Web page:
Fairytale Protagonists: The Ones You Haven’t Heard Of
You’ve heard of Cinderella and her pumpkin carriage. Read of Snow White and her seven companions. Or followed Little Red Riding Hood through wolf-infested forests. But, do you know any obscure fairytale protagonists? In today’s blog, we’ll share some unknown folk stories. Plus, what goes into creating these narratives.
What is a Fairytale?
Also known as myths and legends, the fairytale is folklore that takes the form of a short story. Such narratives often include mythical creatures such as: dwarfs, dragons, eleven, fairies, giants, gnomes, goblins, mermaids, talking animals, trolls, unicorns, or witch. What’s more, they feature magic or enchantments.
Occurring in both oral and literary form, many modern fairytales have evolved from centuries-old stories. Ones which appeared, in variation, in multiple cultures around the world.
The Seven Basic Plots
In fact, all stories can be distilled down to seven basic plots.
- Overcoming the Monster. The protagonist sets out to defeat an antagonistic force (often evil) which threatens the protagonist and/or protagonist’s homeland. Ex: Beowulf.
- Rags to Riches. A classic fairytale structure. The poor protagonist acquires power, wealth, and/or a mate, loses it all and gains it back, growing as a person as a result. Ex: Aladdin.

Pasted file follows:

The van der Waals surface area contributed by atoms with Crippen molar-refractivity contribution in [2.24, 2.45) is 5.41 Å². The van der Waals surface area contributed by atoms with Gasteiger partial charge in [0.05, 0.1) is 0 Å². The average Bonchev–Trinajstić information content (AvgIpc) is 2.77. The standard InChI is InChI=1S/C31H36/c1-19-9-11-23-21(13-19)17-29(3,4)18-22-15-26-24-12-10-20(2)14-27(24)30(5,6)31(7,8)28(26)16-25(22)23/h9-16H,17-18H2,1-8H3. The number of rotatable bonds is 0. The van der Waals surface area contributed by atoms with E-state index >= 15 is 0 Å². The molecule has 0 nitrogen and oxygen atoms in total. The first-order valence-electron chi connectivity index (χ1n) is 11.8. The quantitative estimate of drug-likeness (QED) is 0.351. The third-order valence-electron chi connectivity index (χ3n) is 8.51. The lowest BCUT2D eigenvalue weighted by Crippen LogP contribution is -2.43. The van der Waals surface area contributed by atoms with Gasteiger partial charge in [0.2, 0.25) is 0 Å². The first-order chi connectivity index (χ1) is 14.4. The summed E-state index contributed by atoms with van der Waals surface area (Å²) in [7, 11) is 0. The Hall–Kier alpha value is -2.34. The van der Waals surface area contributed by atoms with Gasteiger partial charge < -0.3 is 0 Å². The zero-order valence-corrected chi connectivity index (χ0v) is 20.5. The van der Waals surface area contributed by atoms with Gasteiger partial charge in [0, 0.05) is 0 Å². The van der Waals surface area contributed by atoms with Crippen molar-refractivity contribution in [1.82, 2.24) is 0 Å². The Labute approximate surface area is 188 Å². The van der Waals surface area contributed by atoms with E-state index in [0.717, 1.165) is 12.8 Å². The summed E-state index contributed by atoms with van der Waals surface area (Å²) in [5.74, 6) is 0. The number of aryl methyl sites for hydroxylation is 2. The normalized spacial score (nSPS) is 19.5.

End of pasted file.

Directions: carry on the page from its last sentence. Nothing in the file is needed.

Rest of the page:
- The Quest. The protagonist and companions set out to acquire an important object or to get to a location. Subsequently, they face temptations and other obstacles along the way. Ex: The Lightning Thief.
- Voyage and Return. The protagonist goes to a strange land. Then they overcome the threats it poses or learn important lessons unique to that location. Thus, they return with experience. Ex: Alice in Wonderland.
- Comedy. Light and humorous character with a happy or cheerful ending; a dramatic work in which the central motif is the triumph over adverse circumstance, resulting in a successful or happy conclusion. Comedy refers to a pattern where the conflict becomes more and more confusing, but is at last made plain in a single clarifying event. Ex: Twelfth Night.
- Tragedy. The protagonist is a hero with a major character flaw or great mistake which is ultimately their undoing. Their unfortunate end evokes pity at their folly and the fall of a fundamentally good character. Ex: Macbeth.
- Rebirth. An event forces the main character to change their ways and often become a better individual. Ex: Groundhog’s Day.
The Ones You Haven’t Heard Of
Think you know all the fairytales there are to know? Check out this list of obscure stories.
- The Wishing-Table, the Gold-Donkey, and the Cudgel-in-the-Sack. Penned by the Brother Grimm, this fairytale follows the lives of the tailor’s 3 sons and the magical items they acquire at the end of their apprenticeship.
- Tatterhood. Coming from Norway, this story tells of sister princesses who go on adventures.
- The Juniper Tree. Another from the Brothers Grimm catalogue, this disturbing myth talks of a tree that can resurrect the dead.
- The Magic Fishbone. A Charles Dickens concoction that tells of a fishbone that grants a single wish if wished at the right time.
- Jack O’Lantern. Irish in origin, this fairytale explains why we carve faces into pumpkins at halloween.